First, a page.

The study was approved by Vilnius Regional Bioethics Committee (Approval number 2019/3–116-608) and conducted according to the Declaration of Helsinki of 1964, as revised in later versions.

Patients and study design

This retrospective cohort study included all patients who underwent elective colorectal resection with primary anastomosis at two major gastrointestinal cancer treatment centers in Lithuania – National Cancer Institute and Vilnius University hospital Santaros Klinikos between January 2014 and December 2018. Patients were divided into non-elderly (NE; ≤75 years) and elderly groups (E; > 75 years) according to the age at the time of surgery.

Data collection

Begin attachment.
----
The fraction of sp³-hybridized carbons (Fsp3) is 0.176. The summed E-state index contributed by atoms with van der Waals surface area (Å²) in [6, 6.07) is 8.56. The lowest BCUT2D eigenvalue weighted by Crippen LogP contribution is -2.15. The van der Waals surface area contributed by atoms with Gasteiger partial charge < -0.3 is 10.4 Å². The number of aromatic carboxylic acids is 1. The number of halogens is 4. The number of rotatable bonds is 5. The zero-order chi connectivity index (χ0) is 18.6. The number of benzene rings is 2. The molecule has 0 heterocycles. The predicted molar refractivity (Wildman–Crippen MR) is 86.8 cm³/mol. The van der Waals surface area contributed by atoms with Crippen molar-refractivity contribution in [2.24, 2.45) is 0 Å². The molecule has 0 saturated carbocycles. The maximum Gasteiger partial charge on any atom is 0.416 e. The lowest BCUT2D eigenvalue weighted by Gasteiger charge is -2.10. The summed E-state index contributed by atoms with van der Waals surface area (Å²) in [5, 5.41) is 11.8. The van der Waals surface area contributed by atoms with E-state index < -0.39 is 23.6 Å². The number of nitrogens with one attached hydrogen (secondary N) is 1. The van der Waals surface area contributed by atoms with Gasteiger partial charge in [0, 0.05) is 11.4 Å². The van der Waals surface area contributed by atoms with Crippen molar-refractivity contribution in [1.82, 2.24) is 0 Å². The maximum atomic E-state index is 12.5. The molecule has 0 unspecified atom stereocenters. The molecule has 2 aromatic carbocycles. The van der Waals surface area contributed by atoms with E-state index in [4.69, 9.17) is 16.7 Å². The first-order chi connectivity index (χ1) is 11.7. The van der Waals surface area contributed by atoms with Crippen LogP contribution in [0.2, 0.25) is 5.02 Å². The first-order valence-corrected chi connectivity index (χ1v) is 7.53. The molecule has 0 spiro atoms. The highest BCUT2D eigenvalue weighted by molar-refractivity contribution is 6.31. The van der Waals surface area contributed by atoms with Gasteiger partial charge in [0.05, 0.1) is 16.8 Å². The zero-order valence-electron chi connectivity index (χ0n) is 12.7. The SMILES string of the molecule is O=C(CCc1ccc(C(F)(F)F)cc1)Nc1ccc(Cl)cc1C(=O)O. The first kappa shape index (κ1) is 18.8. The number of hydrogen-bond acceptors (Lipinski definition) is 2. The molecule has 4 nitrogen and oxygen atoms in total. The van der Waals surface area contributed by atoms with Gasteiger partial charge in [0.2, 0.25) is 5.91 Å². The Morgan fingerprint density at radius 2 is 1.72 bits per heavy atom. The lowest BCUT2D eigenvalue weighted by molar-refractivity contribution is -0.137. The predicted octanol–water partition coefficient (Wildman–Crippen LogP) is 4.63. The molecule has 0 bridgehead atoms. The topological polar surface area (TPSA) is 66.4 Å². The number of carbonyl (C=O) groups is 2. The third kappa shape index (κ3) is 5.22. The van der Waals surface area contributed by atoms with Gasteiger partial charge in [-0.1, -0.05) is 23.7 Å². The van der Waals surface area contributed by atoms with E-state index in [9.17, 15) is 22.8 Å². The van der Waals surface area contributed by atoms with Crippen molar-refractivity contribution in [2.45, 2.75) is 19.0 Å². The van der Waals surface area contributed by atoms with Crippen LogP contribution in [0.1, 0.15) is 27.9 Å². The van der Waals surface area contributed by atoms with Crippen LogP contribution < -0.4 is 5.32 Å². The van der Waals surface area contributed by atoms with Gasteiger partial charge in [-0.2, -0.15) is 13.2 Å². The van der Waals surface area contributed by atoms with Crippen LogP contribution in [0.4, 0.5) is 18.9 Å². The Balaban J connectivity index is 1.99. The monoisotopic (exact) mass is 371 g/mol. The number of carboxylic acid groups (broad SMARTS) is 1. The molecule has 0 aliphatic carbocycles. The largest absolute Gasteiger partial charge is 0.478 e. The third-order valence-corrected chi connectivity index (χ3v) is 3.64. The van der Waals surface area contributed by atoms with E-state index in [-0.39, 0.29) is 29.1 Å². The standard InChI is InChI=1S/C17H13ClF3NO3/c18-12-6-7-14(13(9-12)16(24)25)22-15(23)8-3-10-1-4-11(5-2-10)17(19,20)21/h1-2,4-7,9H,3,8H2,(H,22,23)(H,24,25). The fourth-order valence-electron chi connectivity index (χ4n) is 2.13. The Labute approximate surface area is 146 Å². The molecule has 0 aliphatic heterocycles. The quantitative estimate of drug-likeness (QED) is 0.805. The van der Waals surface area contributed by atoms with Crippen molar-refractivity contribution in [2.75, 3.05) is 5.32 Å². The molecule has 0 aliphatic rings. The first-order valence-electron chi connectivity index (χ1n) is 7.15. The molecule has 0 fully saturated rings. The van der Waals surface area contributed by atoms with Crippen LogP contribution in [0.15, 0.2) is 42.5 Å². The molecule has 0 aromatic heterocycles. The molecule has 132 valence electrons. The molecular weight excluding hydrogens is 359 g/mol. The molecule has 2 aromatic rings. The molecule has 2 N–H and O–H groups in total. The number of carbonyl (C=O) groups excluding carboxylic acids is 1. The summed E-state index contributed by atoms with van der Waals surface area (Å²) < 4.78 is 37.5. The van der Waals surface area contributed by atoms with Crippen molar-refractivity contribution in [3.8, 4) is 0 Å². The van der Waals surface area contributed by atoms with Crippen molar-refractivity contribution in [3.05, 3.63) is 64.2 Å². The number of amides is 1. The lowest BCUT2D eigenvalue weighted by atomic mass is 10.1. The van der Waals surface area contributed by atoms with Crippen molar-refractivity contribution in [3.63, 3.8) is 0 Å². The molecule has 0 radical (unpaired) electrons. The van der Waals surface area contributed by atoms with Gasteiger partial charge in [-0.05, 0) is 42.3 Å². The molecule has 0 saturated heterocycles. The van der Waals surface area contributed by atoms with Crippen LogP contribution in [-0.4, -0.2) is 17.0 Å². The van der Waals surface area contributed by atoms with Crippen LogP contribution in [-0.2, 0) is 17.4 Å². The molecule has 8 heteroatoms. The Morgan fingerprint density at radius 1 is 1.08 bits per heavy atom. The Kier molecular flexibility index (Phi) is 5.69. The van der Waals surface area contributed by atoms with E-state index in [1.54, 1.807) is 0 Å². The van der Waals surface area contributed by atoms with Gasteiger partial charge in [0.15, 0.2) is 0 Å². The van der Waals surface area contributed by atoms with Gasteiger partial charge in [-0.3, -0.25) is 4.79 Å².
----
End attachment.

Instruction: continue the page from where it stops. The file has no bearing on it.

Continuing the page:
The database used for the present study was used previously [12]. All patients’ characteristics and clinical data were obtained from the medical records and prospectively collected databases. The preoperative data included: age, gender, body mass index (BMI), Charlson comorbidity index (CCI), comorbidities, American Society of Anesthesiology (ASA) score, type of neoadjuvant treatment, tumor localization. Chronic kidney failure was defined as a kidney damage or glomerular filtration rate (GFR) < 60 mL/min/1.73 m2 for 3 months or more, irrespective of cause as proposed by Kidney Disease: Improving Global Outcomes (KDIGO) [21]. Intraoperative details included: type of surgery, the approach of surgery (open or minimally invasive), operation time, blood loss, the height of anastomosis measured from the anal verge, presence of diverting ileostomy. Standard laparoscopic colorectal resection, hand-assisted laparoscopic surgery, natural orifice specimen extraction surgery, and transanal total mesorectal excision operations were defined as minimally invasive approaches. Postoperative data included histological report results, hospitalization time, postoperative complications graded by Clavien-Dindo classification, 30-day, and 90-day mortality rates. The tumor stage was set according to the TNM system as described at the American Joint Committee on Cancer 8th edition.